After being outplayed by New Zealand in their 21-3 defeat in Christchurch on Saturday, as well as losing to the New Zealand Maori and producing some lacklustre showings against the provincial teams, the Lions desperately need to stamp their authority on a game against second division opponents, especially with the crucial second Test in Wellington just days away.
"I think the main thing from Saturday is that people feel they underperformed. You can come off the pitch after giving your all and losing and you won't feel as bad as going out and not performing," O'Callaghan explained.
"When you come off the pitch and you feel like you left things behind, you've regrets, I think that is the big disappointment for those lads [that played on Saturday]. That's why it is so important on Tuesday.
"It was very disappointing last Saturday and the guys that are lucky enough to pull on the shirts on Tuesday will have the wishes of the whole squad to get this team back winning."
The Lions have also had to deal with losing their captain Brian O'Driscoll.
The Leinster man was forced out of the tour with a dislocated shoulder in the opening moments of the Test after being up-ended by All Blacks captain Tana Umaga and Keven Mealamu.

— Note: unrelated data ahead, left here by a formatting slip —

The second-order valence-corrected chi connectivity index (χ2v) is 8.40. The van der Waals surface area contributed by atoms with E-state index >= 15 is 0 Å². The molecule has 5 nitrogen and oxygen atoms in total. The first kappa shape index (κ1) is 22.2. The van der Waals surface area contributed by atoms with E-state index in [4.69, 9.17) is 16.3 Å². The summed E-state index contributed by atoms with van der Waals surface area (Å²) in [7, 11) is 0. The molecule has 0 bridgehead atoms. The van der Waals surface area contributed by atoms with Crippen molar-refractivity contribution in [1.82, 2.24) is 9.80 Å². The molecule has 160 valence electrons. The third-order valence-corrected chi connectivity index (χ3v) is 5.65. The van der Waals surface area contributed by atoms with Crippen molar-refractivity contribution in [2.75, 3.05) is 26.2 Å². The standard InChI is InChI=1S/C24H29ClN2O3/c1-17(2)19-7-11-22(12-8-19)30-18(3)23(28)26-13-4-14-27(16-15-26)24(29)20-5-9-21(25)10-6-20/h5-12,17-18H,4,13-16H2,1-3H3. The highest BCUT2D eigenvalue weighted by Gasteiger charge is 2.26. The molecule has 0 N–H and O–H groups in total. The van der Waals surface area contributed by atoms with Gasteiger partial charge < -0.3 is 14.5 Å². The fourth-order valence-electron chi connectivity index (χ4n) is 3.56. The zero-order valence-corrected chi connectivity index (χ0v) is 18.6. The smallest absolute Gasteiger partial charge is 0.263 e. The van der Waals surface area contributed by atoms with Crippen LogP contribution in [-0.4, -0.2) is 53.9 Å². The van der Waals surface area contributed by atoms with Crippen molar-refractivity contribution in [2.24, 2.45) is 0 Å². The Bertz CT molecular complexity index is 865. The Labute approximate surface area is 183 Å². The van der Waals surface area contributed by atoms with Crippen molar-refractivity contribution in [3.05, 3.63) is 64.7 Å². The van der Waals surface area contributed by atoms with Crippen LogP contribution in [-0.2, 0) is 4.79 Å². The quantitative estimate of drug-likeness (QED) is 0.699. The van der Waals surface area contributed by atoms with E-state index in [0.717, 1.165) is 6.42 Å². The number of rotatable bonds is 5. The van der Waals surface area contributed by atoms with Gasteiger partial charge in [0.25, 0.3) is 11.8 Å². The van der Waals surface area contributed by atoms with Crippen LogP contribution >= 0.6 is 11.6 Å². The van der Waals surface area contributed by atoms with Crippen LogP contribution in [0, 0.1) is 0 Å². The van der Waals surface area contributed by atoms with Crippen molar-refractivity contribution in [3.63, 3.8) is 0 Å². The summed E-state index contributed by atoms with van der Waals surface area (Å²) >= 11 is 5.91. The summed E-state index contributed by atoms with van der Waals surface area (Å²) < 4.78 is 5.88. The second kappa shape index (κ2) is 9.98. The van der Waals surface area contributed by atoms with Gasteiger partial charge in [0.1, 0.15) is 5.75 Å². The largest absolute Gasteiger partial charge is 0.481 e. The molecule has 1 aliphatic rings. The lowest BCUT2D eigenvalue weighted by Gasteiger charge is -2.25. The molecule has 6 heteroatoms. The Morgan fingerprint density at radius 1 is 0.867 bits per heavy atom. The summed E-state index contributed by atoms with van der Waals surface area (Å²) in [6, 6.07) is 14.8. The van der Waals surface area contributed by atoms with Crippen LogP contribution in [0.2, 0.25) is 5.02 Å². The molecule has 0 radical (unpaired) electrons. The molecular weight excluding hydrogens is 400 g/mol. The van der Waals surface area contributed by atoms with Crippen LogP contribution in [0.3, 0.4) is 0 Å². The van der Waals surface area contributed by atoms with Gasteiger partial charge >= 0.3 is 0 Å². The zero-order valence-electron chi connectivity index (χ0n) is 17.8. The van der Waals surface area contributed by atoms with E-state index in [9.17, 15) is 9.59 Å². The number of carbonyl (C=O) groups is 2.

O'Callaghan admitted O'Driscoll's absence would be keenly felt - and not just on the pitch.
"Brian is a friend of everyone in the squad as well. You hurt for him as a friend as well as a captain and player. It was disappointing to lose such an important fella.
"He's a great rugby captain and also a great leader and to lose a fella like that is gutting."
O'Driscoll's departure and that of loose forward Richard Hill with a knee injury were not the only disappointments on a bitterly cold night in Christchurch.
The line-outs were poor for the Lions in the Test match with All Blacks duo Chris Jack and Ali Williams in command, stealing 10 Lions throws as Shane Byrne failed to find his target.
But O'Callaghan stressed that it was not just down to the hooker to ensure the line-outs functioned well and that the forwards as a unit had collectively taken responsibility and had been working hard to eradicate the problems.
"Line-outs are a team thing. An awful lot of pressure can come on hookers if things aren't going right. A good team takes it that we are all there to take it on the chin.
"They are working hard at the videos they are looking at calls and working hard to get it right. You'd expect no less from the type of player we have in this squad."